Never having been to the Aleutians, and living in southern California, it was difficult to envision the precise gear I would need. I knew, however, that the short summer season climate there is consistently rainy, windy, cold, humid, and overcast, with temperatures ranging down into at least the 30s at night. I knew I would have to bring plenty of warm and waterproof clothes. Luckily, I still had a lot of my gear from Antarctica in good shape – in addition to all my camping/outdoors gear. Still, there were certain things I would need to get.
Another small thing to consider was the fact that there would be only hand-washing, and that due to the precipitation levels, I would need to be able to put that off as much as possible. Luckily, I have plenty of wool layers – a property of wool is that it does not harbor the bacteria that make for bad body odor smells – a truly wonderful property that was very much appreciated on Buldir.
- Ski Jacket – outermost layer that was primarily used while observing birds from the blind, to keep warm while sitting motionless for hours.
- Rain Jackets x 3
- Patagonia Triolet – this was a new purchase, and I justified an expensive GoreTex jacket knowing that it would serve me well far beyond Buldir. These are breathable, waterproof jackets you buy for life.
- Old TNF rain jacket – used for field work, I got this jacket irreparably filthy while wearing it daily for field work. It got covered in guano, paint, and mud, but performed great!
- Marmot Precip rain jacket – back up in case the others didn’t perform or were destroyed or ripped irreparably. I didn’t actually ever need to use it, but it was wise to bring along just in case.
soaked outer layers on the hike to Spike Camp
- Ski Pants x 2
- Marmot GoreTex pants – I found these for a great deal and thought they would come in handy on the island. They were too nice to wear during field work, but they were a good pair to have for other activities. Durable, waterproof, breathable.
- Roxy ski pants – never used them and really didn’t need to bring them.
- Waterproof Pants Shell
- Patagonia Rain Shadow pants – these were awesome. I ended up using these on a daily basis and they were really great. Only a few rips after days spent rubbing up and scooting down and climbing over rough granite boulders on the talus (thanks, RipStop!).
- Sierra Designs Microlight pants – a super thin, lightweight packable waterproof layer. I would never wear these while working (they would rip on the granite in a heartbeat), but they were useful around camp on wet days.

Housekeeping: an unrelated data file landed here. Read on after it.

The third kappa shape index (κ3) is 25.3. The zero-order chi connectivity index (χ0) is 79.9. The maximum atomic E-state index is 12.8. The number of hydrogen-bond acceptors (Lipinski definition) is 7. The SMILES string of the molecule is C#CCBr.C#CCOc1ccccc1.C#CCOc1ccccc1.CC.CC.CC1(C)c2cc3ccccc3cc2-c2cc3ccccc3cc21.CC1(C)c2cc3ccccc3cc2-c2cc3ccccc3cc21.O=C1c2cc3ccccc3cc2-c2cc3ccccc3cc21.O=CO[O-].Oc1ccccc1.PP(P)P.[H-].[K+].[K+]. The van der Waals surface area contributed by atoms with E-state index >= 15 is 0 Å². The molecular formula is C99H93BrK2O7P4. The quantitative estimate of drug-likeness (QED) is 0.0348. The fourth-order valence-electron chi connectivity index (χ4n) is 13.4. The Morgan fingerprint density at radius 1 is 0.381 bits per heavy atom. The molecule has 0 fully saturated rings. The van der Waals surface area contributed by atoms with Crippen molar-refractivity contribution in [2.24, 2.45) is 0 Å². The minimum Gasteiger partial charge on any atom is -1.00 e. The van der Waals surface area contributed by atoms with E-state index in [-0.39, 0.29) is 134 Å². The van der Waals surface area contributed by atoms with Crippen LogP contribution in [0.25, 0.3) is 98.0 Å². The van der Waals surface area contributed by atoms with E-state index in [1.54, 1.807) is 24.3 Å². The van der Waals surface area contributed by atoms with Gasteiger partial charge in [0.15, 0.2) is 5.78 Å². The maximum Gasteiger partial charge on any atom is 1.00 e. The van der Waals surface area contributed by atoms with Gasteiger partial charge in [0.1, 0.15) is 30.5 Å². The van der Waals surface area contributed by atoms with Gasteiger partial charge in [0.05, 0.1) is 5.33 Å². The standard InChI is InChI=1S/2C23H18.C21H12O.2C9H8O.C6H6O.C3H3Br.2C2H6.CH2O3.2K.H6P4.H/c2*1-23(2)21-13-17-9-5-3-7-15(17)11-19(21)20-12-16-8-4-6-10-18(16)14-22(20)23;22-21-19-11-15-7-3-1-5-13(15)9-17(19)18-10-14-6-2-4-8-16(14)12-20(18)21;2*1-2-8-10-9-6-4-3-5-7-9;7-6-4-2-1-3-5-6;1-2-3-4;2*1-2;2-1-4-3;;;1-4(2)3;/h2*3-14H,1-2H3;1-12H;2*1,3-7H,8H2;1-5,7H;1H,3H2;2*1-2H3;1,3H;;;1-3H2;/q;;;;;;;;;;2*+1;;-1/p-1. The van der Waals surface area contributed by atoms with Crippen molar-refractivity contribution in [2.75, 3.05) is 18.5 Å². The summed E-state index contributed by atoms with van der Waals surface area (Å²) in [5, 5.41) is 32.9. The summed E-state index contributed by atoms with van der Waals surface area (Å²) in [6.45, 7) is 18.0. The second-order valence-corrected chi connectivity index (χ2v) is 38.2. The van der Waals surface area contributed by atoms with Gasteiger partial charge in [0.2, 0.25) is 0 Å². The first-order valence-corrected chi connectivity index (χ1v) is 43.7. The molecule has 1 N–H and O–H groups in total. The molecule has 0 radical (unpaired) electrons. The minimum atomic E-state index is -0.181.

Posted in Aleutian Islands, Birds, Buldir, field camp, fieldwork, gear list, get the gear!, packing list, seabirds, travel
Tagged Aleutian Islands, Buldir, Buldir Island, field camp, field work, gear, gear list, get the gear!, packing list, remote, wilderness first aid
I spent the summer of 2014 working on a tiny island at the boundary of the North Pacific and the Bering Sea. This island, Buldir, is one of about 300 in the Aleutian Island chain, which arcs out from mainland Alaska approximately 1,400 miles. Buldir itself is located in the far western portion of the island chain, making it one of the furthest away from the mainland, and also almost the most-western bit of the United States (Attu holds that distinction, three islands to the west). Buldir is closer to the Kamchatka Peninsula of Russia than it is to the United States. All in all, this was one of the most remote places on the planet, and I was incredibly lucky to have scored a position there for two months, along with six other young naturalists, monitoring the breeding seabird populations on the island. It was the experience of a lifetime.
Surrounded by the Pacific Ocean and the Bering Sea, Buldir is a true oceanic island in every sense of the word. It is home to hundreds of thousands of seabirds that come to the island to breed during the summer. In fact, Buldir is the most diverse seabird island in the world, acting as breeding grounds for 22 documented seabirds species. It is seabird heaven, the perfect place for someone like me – with my education in marine biology, experience in ornithology, and deep, abiding interest in the synthesis of the two in the form of SEABIRDS. And it was a transformative experience.
Posted in Alaska Maritime National Wildlife Refuge, Aleutian Islands, Bering Sea, Birds, Buldir, Crested Auklets, fieldwork, ornithology, seabirds
Tagged Alaska Maritime National Wildlife Refuge, alcids, Aleutian Islands, Bering Sea, biology, Buldir, Buldir Island, Crested Auklets, fieldwork, National Wildlife Refuge, North Pacific, ornithology, seabirds, USFWS, western Aleutians
Winter trip to see what waterfowl were around the Mattamuskeet National Wildlife Refuge. We went on this trip much later than we have in the past – mid-January versus our usual mid-December trip.
We found information online (on the Fish & Wildlife website) that the main road would be closed until 1 pm, pretty much every winter Saturday and Sunday, for waterfowl hunts. This was news to me! So we left a little later than normally and arrived at the refuge around 12:30 pm. It was still a 3.5 hour drive from North Topsail Island – a tedious drive but worth it, and one I definitely wanted to do since we did not get to go last winter.
Starting this list over halfway into the year is not ideal, but I’ve been keeping a running tally of new year birds written on scraps of paper and random noteboooks here and there. So this list will be updated as I find all the little lists and compile them here! I am sure to be missing a few species here and there, unfortunately, but that’s the impetus for making sure I get it right come 2014.